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There are two problems I see with negotiating the next block chain:

  1. which transactions to include in the chain (because consider transaction T which has propagated through exactly 49% of the network at the time the next block is negotiated)

  2. which proposed block to consider the next legitimate block in the chain, because even assuming all nodes have all transactions, what's to stop every node from attempting to propose the next block, thus forcing the network to attempt to propagate and resolve N different block collisions.

In bitcoin, number 2 above is easily resolved by intentionally imposing conditions on the resulting hash of the blockchain such that it is computationally difficult to derive the hash, and thus collisions (where 2 nodes propose a valid block/hash at the same time) are very rare.

Outside of bitcoin, I'm skeptical as to how new blocks are announced and agreed upon. If you have a blockchain structure where a new block should be announced at an artificial time interval of every 10 minutes (assume the network is time sync'd) then what's to stop all your nodes from attempting to propose many different next blocks all at once? In a general blockchain network that isn't bitcoin, I don't see any restriction like #2 above that reduces the ability for many nodes to come up with their own proposed blocks and to stop them from trying to announce these blocks to the network.

Also, assuming we can resolve this issue ^ and manage to negotiate which block to use as the next one in the chain, we're assuming here that the contents of all the proposed blocks are also equal. How can a network negotiate the next block if 49% of nodes contain a transaction that the other 51% of nodes do not?

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  • $\begingroup$ What does "outside of bitcoin" mean? Anyone could invent a protocol that does anything they wanted, so I don't think there's going to be a single answer that would apply to every protocol one could ever come up with. $\endgroup$ – D.W. Feb 23 '17 at 15:03
  • $\begingroup$ I reference bitcoin because the way they solve the block proposal collision problem is that they make it computationally difficult to propose a block. I am curious about how other blockchain solutions work in the absence of this. $\endgroup$ – David Zorychta Feb 24 '17 at 4:06
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Here's how Bitcoin works. I suppose we could say that each node can "propose" a different next block. What this really means is that each node can select a "proposed" next block and start mining to attempt to append that block to the blockchain. Bitcoin's proof-of-work basically creates a lottery among all of the nodes who are doing this; it's random which one will win, but there will be only one winner, and once there is a winner, everyone will know which one won.

Nothing stops dishonest nodes from attempting to "propose" many different next blocks and mine from them. If 100% of the network is dishonest, then you're screwed anyway. So if you want any security at all, you need to assume that at least 51% of the nodes are honest. And the crucial part is to look at how the honest nodes will behave.

The way that a protocol works is that it specifies how an honest node should work. If the node is honest, it will follow the protocol faithfully -- that's more or less the definition of honest, in the world of protocols. The Bitcoin protocol specifies how an honest node should determine what transactions to include in its proposed next block: include all of the transactions that it is aware of, and that are valid. It also provides a mechanism to help all of the honest nodes learn of all possible transactions.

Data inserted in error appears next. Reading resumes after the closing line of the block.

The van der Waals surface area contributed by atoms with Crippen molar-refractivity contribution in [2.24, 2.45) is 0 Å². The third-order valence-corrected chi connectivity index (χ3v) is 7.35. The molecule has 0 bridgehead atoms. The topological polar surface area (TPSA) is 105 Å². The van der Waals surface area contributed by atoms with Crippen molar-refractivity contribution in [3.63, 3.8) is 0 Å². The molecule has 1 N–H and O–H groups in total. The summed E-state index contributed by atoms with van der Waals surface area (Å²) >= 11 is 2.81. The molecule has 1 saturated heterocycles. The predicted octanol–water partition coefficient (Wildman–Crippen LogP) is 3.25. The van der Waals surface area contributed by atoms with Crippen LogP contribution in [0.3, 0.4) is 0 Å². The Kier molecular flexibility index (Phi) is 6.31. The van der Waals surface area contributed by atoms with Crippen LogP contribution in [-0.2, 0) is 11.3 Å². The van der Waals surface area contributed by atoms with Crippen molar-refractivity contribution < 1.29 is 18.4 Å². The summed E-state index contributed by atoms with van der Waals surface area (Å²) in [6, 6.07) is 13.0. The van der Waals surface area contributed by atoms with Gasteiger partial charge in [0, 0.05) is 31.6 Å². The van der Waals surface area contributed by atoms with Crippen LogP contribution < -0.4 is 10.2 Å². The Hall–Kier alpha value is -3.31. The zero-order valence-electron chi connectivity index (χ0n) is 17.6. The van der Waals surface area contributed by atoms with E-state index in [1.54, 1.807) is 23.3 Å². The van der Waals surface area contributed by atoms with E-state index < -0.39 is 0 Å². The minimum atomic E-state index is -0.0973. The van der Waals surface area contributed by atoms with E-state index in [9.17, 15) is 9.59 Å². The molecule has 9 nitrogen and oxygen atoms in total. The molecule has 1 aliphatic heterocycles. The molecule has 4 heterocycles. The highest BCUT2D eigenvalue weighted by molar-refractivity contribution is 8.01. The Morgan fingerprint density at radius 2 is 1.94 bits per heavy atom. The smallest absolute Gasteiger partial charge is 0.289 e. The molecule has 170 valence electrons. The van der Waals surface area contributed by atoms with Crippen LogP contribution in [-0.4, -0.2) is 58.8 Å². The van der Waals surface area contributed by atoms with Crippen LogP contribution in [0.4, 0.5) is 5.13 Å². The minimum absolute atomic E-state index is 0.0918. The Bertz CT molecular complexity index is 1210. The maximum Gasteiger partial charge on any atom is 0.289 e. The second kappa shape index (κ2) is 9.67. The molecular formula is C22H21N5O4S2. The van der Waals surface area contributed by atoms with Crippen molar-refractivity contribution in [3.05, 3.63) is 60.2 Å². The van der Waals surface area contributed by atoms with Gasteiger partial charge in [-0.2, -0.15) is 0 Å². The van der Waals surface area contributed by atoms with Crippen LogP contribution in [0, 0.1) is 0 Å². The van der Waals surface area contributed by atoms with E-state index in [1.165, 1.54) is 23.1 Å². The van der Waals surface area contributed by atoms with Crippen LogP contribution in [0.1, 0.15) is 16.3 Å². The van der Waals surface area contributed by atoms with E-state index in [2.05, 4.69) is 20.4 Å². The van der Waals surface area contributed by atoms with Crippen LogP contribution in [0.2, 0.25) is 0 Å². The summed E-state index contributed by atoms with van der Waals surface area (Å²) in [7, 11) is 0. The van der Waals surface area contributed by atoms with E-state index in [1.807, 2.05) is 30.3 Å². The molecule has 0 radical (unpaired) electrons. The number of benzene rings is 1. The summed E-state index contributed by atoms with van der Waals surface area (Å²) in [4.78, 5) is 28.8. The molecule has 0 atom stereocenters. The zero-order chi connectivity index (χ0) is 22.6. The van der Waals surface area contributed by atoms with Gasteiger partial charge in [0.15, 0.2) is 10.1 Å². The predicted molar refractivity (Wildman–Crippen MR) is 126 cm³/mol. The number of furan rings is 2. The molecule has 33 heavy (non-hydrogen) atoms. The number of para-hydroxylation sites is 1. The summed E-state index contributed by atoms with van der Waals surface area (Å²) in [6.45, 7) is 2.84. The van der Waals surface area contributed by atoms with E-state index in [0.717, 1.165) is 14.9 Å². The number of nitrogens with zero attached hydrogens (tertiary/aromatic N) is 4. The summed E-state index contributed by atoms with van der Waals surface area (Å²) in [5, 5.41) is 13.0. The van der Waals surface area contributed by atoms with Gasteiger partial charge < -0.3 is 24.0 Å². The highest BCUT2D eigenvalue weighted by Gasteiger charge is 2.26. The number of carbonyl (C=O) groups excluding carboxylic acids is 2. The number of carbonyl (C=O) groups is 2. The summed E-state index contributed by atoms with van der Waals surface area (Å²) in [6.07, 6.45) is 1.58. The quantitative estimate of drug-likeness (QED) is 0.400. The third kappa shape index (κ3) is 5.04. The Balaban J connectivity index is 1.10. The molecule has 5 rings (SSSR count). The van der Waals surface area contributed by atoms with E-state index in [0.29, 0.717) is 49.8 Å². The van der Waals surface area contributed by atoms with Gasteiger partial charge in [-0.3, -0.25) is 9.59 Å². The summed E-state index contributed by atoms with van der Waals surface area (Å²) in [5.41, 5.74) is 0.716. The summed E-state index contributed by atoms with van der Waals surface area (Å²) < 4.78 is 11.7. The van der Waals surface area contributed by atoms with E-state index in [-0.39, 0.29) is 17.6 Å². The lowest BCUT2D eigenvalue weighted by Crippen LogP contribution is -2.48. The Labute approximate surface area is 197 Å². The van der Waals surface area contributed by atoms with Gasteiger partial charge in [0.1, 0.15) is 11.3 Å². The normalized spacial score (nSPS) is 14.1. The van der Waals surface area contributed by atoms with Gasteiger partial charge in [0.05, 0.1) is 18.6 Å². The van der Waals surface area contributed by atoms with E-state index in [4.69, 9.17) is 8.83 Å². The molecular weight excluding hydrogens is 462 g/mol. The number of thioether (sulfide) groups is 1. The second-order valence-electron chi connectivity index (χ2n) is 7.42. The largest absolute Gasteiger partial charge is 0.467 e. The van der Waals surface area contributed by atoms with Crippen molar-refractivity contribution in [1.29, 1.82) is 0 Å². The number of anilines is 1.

So, if at least 51% of the nodes are honest, they'll all "propose" the same next block (since they're all honestly applying the same validity checks) and start mining from that next block.

What about protocols other than Bitcoin? No one ever promised that other protocols would be secure. No one ever promised that merely using a blockchain (a hash-chained ledger) is sufficient to ensure security. Bitcoin is a clever combination of multiple interlocking mechanisms that work together to provide security -- the beauty and magic is in how they fit together. If you take away some of those mechanisms and keep only others, there's no reason to expect the result to necessarily be secure. And it's not really possible to analyze the security of an unspecified protocol, where the only information we have about it is that "it uses a blockchain but isn't Bitcoin".

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Here is how some other blockchain protocols ensure consensus about the next block:

  • Ethereum currently uses a Proof-of-Work approach that is similar to Bitcoins, but will change the protocol to use a Proof-of-Stake mechanism instead. This means that people who have a lot of ETH (the Ethereum currency) or have had ETH for a long time and haven't written a block in a long time will be more likely to be allowed to write the next block.
  • Ripple and Tendermint use Voting Systems: Nodes send votes for proposed blocks around the network until they are sure that enough nodes voted for the same block, at which point it is "commited" to the blockchain.
  • There are also some other projects that use proof of...
    • Space
    • Ellapsed Time
    • Bandwidth
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